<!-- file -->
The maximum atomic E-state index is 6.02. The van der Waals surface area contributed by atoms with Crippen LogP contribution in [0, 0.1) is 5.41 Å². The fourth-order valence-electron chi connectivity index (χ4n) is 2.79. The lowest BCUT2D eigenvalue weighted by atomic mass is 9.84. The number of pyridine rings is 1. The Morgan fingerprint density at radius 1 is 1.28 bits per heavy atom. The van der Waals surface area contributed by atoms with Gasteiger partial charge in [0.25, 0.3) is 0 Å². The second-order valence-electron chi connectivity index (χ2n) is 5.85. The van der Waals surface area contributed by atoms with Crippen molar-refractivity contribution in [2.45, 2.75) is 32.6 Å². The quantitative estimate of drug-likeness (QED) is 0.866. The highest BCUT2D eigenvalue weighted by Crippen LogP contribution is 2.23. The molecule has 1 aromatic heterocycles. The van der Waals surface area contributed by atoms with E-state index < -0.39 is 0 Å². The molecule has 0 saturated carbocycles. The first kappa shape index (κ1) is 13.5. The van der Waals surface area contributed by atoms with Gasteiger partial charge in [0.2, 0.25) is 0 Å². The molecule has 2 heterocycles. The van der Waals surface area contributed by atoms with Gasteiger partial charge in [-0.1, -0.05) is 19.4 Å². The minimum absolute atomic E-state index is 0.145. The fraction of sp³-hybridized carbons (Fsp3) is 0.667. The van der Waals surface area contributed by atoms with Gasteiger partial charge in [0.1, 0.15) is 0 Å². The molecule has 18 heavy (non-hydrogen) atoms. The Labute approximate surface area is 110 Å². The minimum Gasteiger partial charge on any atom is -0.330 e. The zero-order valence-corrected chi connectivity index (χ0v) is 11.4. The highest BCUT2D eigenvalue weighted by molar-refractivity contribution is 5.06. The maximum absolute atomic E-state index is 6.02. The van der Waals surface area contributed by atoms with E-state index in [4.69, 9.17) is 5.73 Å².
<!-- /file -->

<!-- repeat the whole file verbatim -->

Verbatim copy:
The maximum atomic E-state index is 6.02. The van der Waals surface area contributed by atoms with Crippen LogP contribution in [0, 0.1) is 5.41 Å². The fourth-order valence-electron chi connectivity index (χ4n) is 2.79. The lowest BCUT2D eigenvalue weighted by atomic mass is 9.84. The number of pyridine rings is 1. The Morgan fingerprint density at radius 1 is 1.28 bits per heavy atom. The van der Waals surface area contributed by atoms with Gasteiger partial charge in [0.25, 0.3) is 0 Å². The second-order valence-electron chi connectivity index (χ2n) is 5.85. The van der Waals surface area contributed by atoms with Crippen molar-refractivity contribution in [2.45, 2.75) is 32.6 Å². The quantitative estimate of drug-likeness (QED) is 0.866. The highest BCUT2D eigenvalue weighted by Crippen LogP contribution is 2.23. The molecule has 1 aromatic heterocycles. The van der Waals surface area contributed by atoms with E-state index < -0.39 is 0 Å². The molecule has 0 saturated carbocycles. The first kappa shape index (κ1) is 13.5. The van der Waals surface area contributed by atoms with Gasteiger partial charge in [0.2, 0.25) is 0 Å². The molecule has 2 heterocycles. The van der Waals surface area contributed by atoms with Gasteiger partial charge in [-0.1, -0.05) is 19.4 Å². The minimum absolute atomic E-state index is 0.145. The fraction of sp³-hybridized carbons (Fsp3) is 0.667. The van der Waals surface area contributed by atoms with Gasteiger partial charge in [0.1, 0.15) is 0 Å². The molecule has 18 heavy (non-hydrogen) atoms. The Labute approximate surface area is 110 Å². The minimum Gasteiger partial charge on any atom is -0.330 e. The zero-order valence-corrected chi connectivity index (χ0v) is 11.4. The highest BCUT2D eigenvalue weighted by molar-refractivity contribution is 5.06. The maximum absolute atomic E-state index is 6.02. The van der Waals surface area contributed by atoms with E-state index in [4.69, 9.17) is 5.73 Å².